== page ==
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The mission of the Communication and Media major is to study and teach about the mass media and emerging media: Their evolution, their effects, their uses by everyday people, and their regulation and industry practices. We cultivate thorough-going media literacy among our students, and produce cutting-edge scholarship about the media’s impact on individuals and society.
Communication and Media focuses on history, content and impact of media.
Four crucial reasons for studying media:
- Enormous influence on our culture and those around the world
- Role in shaping our individual and collective identities (including our attitudes toward others)
- Centrality to every day life, politics, the economy, and public policy
- Impact on democratic institutions
Key elements of the major are:
- Classes taught by world-renowned faculty
- Small, upper-level seminars examining a range of issues like impact of mobile communications, gender and media, media and public opinion, health and media, media and globalization, media effects on individuals and society
- Emphasis on critical thinking and writing
- Opportunity to include study abroad, research and transfer credit towards major elective requirement
- A Senior Thesis Program that is providing unique support to students interested in pursuing and presenting their own research
- Combining classroom training with internship opportunities in a variety of media-related fields
- Opportunity to learn about careers and network with outstanding U-M alumni through our Career Exploration events and Shadowships
Prerequisites to Declare the Communication and Media Major
Two prerequisite courses (COMM 101 and COMM 102) must be completed prior to declaration. COMM 101 and 102 must be completed with a grade of C or higher in each course.
COMM 101 - The Mass Media
This course provides an introduction to the history and impact of mass media on American culture through advertising, news, radio, television programming, the Internet, and popular music. It reviews ideological, technological, and regulatory developments that produced our existing media system; and analytical tools and techniques that enhance media literacy. Topics include: media's role in shaping attitudes towards race, gender, sexuality and class; relationship between media and society; and language and skills for critically evaluating media's assumptions and techniques.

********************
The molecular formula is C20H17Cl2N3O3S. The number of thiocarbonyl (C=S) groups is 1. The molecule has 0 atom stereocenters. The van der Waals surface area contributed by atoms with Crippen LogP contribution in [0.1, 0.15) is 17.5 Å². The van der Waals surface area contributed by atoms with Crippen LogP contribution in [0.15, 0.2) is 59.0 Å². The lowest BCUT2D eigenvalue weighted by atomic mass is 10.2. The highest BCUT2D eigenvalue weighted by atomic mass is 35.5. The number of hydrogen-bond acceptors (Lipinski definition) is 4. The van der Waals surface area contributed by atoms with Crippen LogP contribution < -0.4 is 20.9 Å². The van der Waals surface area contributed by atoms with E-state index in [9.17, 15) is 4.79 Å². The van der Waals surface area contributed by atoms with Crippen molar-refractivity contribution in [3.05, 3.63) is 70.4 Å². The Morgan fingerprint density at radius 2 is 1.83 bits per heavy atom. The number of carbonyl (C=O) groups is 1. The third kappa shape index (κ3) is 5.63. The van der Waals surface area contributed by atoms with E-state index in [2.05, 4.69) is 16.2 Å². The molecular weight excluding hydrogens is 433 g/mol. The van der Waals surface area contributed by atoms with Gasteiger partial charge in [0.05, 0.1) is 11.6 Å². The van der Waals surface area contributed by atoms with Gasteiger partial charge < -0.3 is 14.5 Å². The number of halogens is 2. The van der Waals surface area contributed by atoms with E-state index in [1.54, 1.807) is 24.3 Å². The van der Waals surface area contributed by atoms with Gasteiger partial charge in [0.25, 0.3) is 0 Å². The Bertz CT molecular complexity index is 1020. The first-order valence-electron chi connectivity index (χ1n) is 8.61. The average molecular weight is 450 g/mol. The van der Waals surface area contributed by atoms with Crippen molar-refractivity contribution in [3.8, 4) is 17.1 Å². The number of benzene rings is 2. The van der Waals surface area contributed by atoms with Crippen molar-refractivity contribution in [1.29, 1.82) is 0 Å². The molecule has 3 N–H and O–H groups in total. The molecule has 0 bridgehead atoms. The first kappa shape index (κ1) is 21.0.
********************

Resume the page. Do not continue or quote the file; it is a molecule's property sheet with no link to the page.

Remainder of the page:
COMM 102 - Media Processes and Effects
Americans are immersed in the media like fish in water. The average adult spends two-thirds of his or her waking time consuming media, often more than one type at a time. Many people believe the media have little effect, but research shows they are wrong. This course describes the effects of media on thoughts, feelings, attitudes, and behaviors, and reasons why the media affect us. It includes review and evaluation of media research articles and participation in media research studies.
Minimum Credits: 28
At least 28 credits in Communication and Media. These must include the following:
- Communication and Media Upper-Level Writing: One course from courses numbered COMM 350-399 or senior thesis seminar COMM 452/492.
- Communication and Media Capstone Seminar: One course from courses numbered COMM 450-499 (3 credits). Students may choose to take a capstone seminar or senior thesis course* to fulfill this requirement. Only one capstone seminar can be taken for credit.
- Additional Advanced Communication and Media Credits: 22 additional credits from courses numbered COMM 200-449 (not included in 1. and 2. above). No more than 8 credits may come from courses numbered 200-289. No more than three credits of independent reading/research (COMM 322/441/442) can be used to meet this requirement.